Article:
NATIONAL PARKS: On its 100-year anniversary, the National Park Service is “grappling more and more” with energy-development pressures from outside sources. (Greenwire)

• As budget problems persist in Alaska, annual payments to residents from oil revenues may be on the chopping block. (Associated Press)
• A federal appeals court rejects challenges to liquefied natural gas export projects in Louisiana and Texas. (The Hill)
• Even in one “extraction-nurturing” county in Colorado, critics say an oil and gas drilling proposal is too close to a school. (Denver Post)

DIVESTMENT: The foundation that oversees the University System of Maryland’s $1 billion endowment says it will stop investing directly in coal, oil and natural gas companies. (Baltimore Sun)

• Virginia Gov. Terry McAuliffe moves to bypass lawmakers in a bid to cut power plant emissions. (The Washington Post)
• More than 30 U.S. science organizations appeal to Congress to take climate change seriously. (Inside Climate News)
• A Senate spending bill would block U.S. funding for an international climate change fund. (The Hill)

UTILITIES: General Electric sees a “digital wave” coming in the way power plants are managed. (EnergyWire)

ELECTRIC VEHICLES: A new report says the grid could handle a spike in demand with rising EV ownership, though it would take utility planning and progressive rate designs. (Midwest Energy News)

• The Oakland City Council’s vote to block a coal-export terminal could jeopardize a $500 million Oakland Army Base redevelopment. (San Francisco Business Times)
• The last of six public hearings on the federal coal-leasing program draws opponents in Pittsburgh. (Pittsburgh Tribune-Review)

NUCLEAR: California land regulators agree to drop longstanding environmental objections to the Diablo Canyon nuclear plant as part of a deal to close it in nine years. (Associated Press)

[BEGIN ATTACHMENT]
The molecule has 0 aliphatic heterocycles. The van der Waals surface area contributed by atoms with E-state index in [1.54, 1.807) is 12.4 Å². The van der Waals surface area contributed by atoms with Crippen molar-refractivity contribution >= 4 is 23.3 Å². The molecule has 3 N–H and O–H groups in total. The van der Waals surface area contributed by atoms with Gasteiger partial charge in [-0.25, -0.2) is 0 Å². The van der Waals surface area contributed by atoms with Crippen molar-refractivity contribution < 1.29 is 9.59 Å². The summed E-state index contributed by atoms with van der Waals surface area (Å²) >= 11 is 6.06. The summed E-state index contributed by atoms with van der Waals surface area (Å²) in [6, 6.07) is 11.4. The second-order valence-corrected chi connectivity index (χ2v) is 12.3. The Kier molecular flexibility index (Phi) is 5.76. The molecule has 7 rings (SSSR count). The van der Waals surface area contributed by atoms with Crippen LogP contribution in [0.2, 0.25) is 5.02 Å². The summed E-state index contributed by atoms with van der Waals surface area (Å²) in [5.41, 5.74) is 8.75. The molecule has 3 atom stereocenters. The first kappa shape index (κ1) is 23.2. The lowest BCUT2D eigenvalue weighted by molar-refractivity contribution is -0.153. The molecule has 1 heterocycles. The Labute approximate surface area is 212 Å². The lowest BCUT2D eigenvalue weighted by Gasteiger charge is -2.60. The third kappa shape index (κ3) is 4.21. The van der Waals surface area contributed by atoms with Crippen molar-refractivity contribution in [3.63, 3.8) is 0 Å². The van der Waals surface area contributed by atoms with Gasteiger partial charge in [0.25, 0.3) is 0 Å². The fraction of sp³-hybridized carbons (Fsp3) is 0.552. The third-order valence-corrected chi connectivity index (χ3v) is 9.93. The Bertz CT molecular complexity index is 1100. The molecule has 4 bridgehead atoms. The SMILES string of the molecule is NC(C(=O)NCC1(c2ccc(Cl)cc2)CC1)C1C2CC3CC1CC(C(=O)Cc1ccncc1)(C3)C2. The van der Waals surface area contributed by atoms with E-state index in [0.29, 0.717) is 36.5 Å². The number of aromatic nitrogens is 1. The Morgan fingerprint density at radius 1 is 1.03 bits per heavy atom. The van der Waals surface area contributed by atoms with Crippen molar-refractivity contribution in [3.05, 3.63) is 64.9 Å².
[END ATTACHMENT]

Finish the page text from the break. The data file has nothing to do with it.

REGULATION: For the second time in the past year, Michigan’s Republican governor and attorney general are at odds over pursuing legal challenges against federal pollution rules for U.S. power plants. (Midwest Energy News)

TRANSPORTATION: Federal fuel economy standards are not meeting emission-reduction goals across the U.S. vehicle fleet. (ClimateWire)

BATTERIES: Tesla begins tapping into $1.3 billion worth of tax incentives to start building its Gigafactory in Nevada. (Associated Press)

RATES: Thirty clean energy groups send a letter to national utility regulators calling for a uniform, “holistic” approach to rate design. (Utility Dive)

• The Obama administration’s approval of more than 1,500 offshore fracking projects in the Gulf of Mexico — including during the Deepwater Horizon disaster — has been met with “deafening silence” by mainstream media. (DeSmog Blog)
• The U.S., Canada and Mexico have a unique opportunity to partner on efforts to combat climate change. (Center for Climate and Energy Solutions)
• A simple price on carbon is insufficient as a broad climate policy. (Vox)
• The dean of Yale Law School says that if fossil-fuel companies deliberately misled the public on climate change, “they may have committed serious commercial fraud.” (Alaska Dispatch News)
“Fracking has no place in Maryland.” (Baltimore Sun)
• Large utility customers in Pennsylvania should not be able to opt out of energy efficiency programs. (American Council for an Energy-Efficient Economy)

Andy compiles the Midwest Energy News digest and was a journalism fellow for Midwest Energy News from 2014-2020. He is managing editor of MiBiz in Grand Rapids, Michigan, and was formerly a reporter and editor at City Pulse, Lansing’s alternative newsweekly.

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